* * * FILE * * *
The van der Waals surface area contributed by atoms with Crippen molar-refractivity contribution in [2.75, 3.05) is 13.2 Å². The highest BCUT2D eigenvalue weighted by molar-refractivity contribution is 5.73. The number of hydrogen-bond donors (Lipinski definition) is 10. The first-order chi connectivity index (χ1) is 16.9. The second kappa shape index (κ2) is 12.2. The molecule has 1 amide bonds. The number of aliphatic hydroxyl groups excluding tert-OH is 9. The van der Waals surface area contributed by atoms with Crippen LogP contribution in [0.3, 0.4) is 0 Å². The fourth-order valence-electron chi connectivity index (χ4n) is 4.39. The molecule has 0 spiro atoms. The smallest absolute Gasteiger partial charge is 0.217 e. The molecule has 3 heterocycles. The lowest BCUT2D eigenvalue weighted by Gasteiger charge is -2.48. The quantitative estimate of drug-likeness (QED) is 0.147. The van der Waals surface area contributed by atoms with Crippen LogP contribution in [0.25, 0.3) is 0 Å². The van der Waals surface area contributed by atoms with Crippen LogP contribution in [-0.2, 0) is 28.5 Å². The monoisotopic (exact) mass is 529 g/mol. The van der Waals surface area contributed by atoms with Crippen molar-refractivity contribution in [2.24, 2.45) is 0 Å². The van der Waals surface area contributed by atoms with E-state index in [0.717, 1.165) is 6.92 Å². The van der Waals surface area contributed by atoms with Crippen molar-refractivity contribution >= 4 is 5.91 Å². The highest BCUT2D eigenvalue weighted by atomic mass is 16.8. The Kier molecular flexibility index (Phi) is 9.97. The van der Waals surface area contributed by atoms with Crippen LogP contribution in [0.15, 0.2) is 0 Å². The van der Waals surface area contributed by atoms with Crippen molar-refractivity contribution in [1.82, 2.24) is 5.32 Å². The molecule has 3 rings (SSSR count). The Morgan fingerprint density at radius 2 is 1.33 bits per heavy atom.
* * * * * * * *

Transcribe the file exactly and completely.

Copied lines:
The van der Waals surface area contributed by atoms with Crippen molar-refractivity contribution in [2.75, 3.05) is 13.2 Å². The highest BCUT2D eigenvalue weighted by molar-refractivity contribution is 5.73. The number of hydrogen-bond donors (Lipinski definition) is 10. The first-order chi connectivity index (χ1) is 16.9. The second kappa shape index (κ2) is 12.2. The molecule has 1 amide bonds. The number of aliphatic hydroxyl groups excluding tert-OH is 9. The van der Waals surface area contributed by atoms with Crippen LogP contribution in [0.3, 0.4) is 0 Å². The fourth-order valence-electron chi connectivity index (χ4n) is 4.39. The molecule has 0 spiro atoms. The smallest absolute Gasteiger partial charge is 0.217 e. The molecule has 3 heterocycles. The lowest BCUT2D eigenvalue weighted by Gasteiger charge is -2.48. The quantitative estimate of drug-likeness (QED) is 0.147. The van der Waals surface area contributed by atoms with Crippen LogP contribution in [0.25, 0.3) is 0 Å². The van der Waals surface area contributed by atoms with Crippen LogP contribution in [-0.2, 0) is 28.5 Å². The monoisotopic (exact) mass is 529 g/mol. The van der Waals surface area contributed by atoms with Crippen molar-refractivity contribution in [2.24, 2.45) is 0 Å². The van der Waals surface area contributed by atoms with E-state index in [0.717, 1.165) is 6.92 Å². The van der Waals surface area contributed by atoms with Crippen molar-refractivity contribution >= 4 is 5.91 Å². The highest BCUT2D eigenvalue weighted by atomic mass is 16.8. The Kier molecular flexibility index (Phi) is 9.97. The van der Waals surface area contributed by atoms with Crippen LogP contribution in [0.15, 0.2) is 0 Å². The van der Waals surface area contributed by atoms with Crippen molar-refractivity contribution in [1.82, 2.24) is 5.32 Å². The molecule has 3 rings (SSSR count). The Morgan fingerprint density at radius 2 is 1.33 bits per heavy atom.